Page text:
The same is true of a dry cleaners, and a liquor store, and a Chinese take-out place. Because no one opens a 7-11 for the cachet, for the prestige, for the access to a higher class of people. These places all make their nut or they die.

Not all businesses are like that, though. There are businesses that people go into because it looks like fun or because it makes them feel better about themselves in some way. Businesses that come with a certain class, that allow one to rub elbows with better people than you find on the street. Movie studios. Restaurants. Antique shops. Art galleries.

If you approach the people who own and run these places the same way I was taught to, you can end up in trouble. Because you might walk into an art store and look around and think, "Who buys all this crap? Well, someone must, because the store's still here and the rents are really high in this neighborhood." And you might be respectful to the owner of that gallery because you think they're running a good business.

Are they really? You have no way of knowing. For all you know, the gallery owner sells heroin in the South Bronx to pay for their art store. They could have a well-paying day job, or a trust fund, or a rich spouse. There's no reason at all to think, when you want to know who buys all this crap, there's no reason to think that anyone does. It could all really be exactly what it appears to be: Worthless junk.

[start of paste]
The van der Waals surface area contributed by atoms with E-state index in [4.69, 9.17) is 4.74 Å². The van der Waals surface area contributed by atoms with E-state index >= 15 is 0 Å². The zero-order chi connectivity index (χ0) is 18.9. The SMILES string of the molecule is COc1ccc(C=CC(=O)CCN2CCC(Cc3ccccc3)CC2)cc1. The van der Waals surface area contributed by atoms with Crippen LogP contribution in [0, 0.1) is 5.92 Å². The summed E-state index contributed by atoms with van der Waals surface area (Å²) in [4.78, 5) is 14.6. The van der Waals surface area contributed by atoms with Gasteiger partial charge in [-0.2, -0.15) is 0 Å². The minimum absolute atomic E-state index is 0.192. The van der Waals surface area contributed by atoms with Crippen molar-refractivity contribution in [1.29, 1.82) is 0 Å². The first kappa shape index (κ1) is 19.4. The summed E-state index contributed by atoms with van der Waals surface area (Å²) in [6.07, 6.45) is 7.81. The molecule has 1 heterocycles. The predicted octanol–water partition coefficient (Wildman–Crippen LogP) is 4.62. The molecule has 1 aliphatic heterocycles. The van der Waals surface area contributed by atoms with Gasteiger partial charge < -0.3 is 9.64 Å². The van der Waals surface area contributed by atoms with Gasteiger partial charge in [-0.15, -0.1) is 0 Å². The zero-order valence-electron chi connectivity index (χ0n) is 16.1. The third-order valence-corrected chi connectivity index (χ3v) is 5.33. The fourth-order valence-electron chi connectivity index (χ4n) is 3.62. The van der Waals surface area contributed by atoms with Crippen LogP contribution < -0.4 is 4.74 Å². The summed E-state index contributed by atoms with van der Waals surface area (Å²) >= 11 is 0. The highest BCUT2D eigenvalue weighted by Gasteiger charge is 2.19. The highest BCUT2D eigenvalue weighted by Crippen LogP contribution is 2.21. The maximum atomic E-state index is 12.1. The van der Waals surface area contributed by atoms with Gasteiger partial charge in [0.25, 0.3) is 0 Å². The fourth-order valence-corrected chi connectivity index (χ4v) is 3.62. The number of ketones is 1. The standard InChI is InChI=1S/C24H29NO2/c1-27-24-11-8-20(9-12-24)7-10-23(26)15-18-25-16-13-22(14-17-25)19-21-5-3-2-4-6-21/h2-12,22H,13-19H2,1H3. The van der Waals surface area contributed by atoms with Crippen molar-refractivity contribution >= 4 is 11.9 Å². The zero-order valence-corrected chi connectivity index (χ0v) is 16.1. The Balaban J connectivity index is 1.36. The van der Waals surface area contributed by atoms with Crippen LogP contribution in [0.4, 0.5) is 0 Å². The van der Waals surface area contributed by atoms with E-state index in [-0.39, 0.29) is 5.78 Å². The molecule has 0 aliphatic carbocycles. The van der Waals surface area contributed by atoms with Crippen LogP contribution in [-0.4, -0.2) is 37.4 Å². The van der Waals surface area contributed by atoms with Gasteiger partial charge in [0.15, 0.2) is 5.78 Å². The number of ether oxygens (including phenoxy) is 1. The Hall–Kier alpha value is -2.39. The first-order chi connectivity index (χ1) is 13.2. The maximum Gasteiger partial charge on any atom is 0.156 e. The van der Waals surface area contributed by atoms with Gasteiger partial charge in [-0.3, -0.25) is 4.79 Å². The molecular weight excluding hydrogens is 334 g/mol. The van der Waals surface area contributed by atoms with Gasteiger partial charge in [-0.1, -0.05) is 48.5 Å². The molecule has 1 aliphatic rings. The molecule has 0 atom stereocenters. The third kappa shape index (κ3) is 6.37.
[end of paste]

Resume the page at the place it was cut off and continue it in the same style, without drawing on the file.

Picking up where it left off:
Of course at a certain point the appearance of success can become success of a sort. People continued to invest in Bernard Madoff's enterprises, not because he actually had a good business, but because he appeared to have a good business. People threw good money after imaginary money. Likewise, someone might buy a Jeff Koons sculpture because Jeff Koons is a successful artist. Never mind if his reputation is all hot air: If enough people buy his junk because he appears successful then he becomes successful.

Alas, I was brought up to be respectful to people who appeared to be successful. I'd probably have been respectful to Charles Ponzi, Jack Abramoff, or Bernard Madoff. If I met him, I'd probably smile and shake George W. Bush's hand. Because it's hard to be disrespectful to people, and I was brought up to be polite and respectful towards successful men. I was never really taught to question that success.

Gradually I've learned it's a bad idea to respect those who don't deserve it. They won't respect you back and you'll look like an idiot. They'll use you for what they can and they'll treat you like crap otherwise, because they don't need your respect. They didn't earn it and they don't want it. They can drop you like a used Kleenex because their business isn't real. It's trickery. It's fake. It is, in fact, bullshit.

Worse, if you appear as if you might even slightly threaten their bullshit, if you perhaps suggest they face the emptiness and worthlessness of their endeavor, then they really won't like you. And if you continue to show them respect after that, well, then you'll just look like a lickspittle.